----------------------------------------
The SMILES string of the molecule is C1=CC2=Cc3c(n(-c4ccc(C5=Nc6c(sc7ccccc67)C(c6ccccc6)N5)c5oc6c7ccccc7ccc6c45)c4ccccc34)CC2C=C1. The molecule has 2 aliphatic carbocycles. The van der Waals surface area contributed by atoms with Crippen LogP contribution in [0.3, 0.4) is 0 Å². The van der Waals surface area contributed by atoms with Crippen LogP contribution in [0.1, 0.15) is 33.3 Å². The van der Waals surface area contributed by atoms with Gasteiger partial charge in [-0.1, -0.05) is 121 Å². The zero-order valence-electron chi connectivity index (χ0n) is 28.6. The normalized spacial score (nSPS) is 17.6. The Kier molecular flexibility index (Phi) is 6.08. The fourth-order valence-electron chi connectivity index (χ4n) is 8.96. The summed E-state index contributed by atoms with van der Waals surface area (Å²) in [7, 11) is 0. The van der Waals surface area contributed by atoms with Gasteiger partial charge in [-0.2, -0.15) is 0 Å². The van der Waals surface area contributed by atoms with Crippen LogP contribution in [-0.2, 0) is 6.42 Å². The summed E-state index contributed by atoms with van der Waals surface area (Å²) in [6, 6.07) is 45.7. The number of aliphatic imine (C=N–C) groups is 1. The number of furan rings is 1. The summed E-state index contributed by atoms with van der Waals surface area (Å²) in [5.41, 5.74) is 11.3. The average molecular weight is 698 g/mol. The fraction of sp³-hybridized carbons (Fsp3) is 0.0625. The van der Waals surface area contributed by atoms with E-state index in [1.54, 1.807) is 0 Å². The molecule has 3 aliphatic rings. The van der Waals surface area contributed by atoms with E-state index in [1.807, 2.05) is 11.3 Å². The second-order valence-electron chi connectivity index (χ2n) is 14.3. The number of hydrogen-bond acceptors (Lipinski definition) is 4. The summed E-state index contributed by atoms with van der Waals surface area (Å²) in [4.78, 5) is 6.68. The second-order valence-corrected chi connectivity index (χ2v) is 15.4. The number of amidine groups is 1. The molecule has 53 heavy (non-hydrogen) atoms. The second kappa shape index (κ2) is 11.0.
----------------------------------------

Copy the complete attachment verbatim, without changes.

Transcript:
The SMILES string of the molecule is C1=CC2=Cc3c(n(-c4ccc(C5=Nc6c(sc7ccccc67)C(c6ccccc6)N5)c5oc6c7ccccc7ccc6c45)c4ccccc34)CC2C=C1. The molecule has 2 aliphatic carbocycles. The van der Waals surface area contributed by atoms with Crippen LogP contribution in [0.3, 0.4) is 0 Å². The van der Waals surface area contributed by atoms with Crippen LogP contribution in [0.1, 0.15) is 33.3 Å². The van der Waals surface area contributed by atoms with Gasteiger partial charge in [-0.1, -0.05) is 121 Å². The zero-order valence-electron chi connectivity index (χ0n) is 28.6. The normalized spacial score (nSPS) is 17.6. The Kier molecular flexibility index (Phi) is 6.08. The fourth-order valence-electron chi connectivity index (χ4n) is 8.96. The summed E-state index contributed by atoms with van der Waals surface area (Å²) in [7, 11) is 0. The van der Waals surface area contributed by atoms with Gasteiger partial charge in [-0.2, -0.15) is 0 Å². The van der Waals surface area contributed by atoms with Crippen LogP contribution in [-0.2, 0) is 6.42 Å². The summed E-state index contributed by atoms with van der Waals surface area (Å²) in [6, 6.07) is 45.7. The number of aliphatic imine (C=N–C) groups is 1. The number of furan rings is 1. The summed E-state index contributed by atoms with van der Waals surface area (Å²) in [5.41, 5.74) is 11.3. The average molecular weight is 698 g/mol. The fraction of sp³-hybridized carbons (Fsp3) is 0.0625. The van der Waals surface area contributed by atoms with E-state index in [1.54, 1.807) is 0 Å². The molecule has 3 aliphatic rings. The van der Waals surface area contributed by atoms with E-state index in [1.807, 2.05) is 11.3 Å². The second-order valence-electron chi connectivity index (χ2n) is 14.3. The number of hydrogen-bond acceptors (Lipinski definition) is 4. The summed E-state index contributed by atoms with van der Waals surface area (Å²) in [4.78, 5) is 6.68. The second-order valence-corrected chi connectivity index (χ2v) is 15.4. The number of amidine groups is 1. The molecule has 53 heavy (non-hydrogen) atoms. The second kappa shape index (κ2) is 11.0.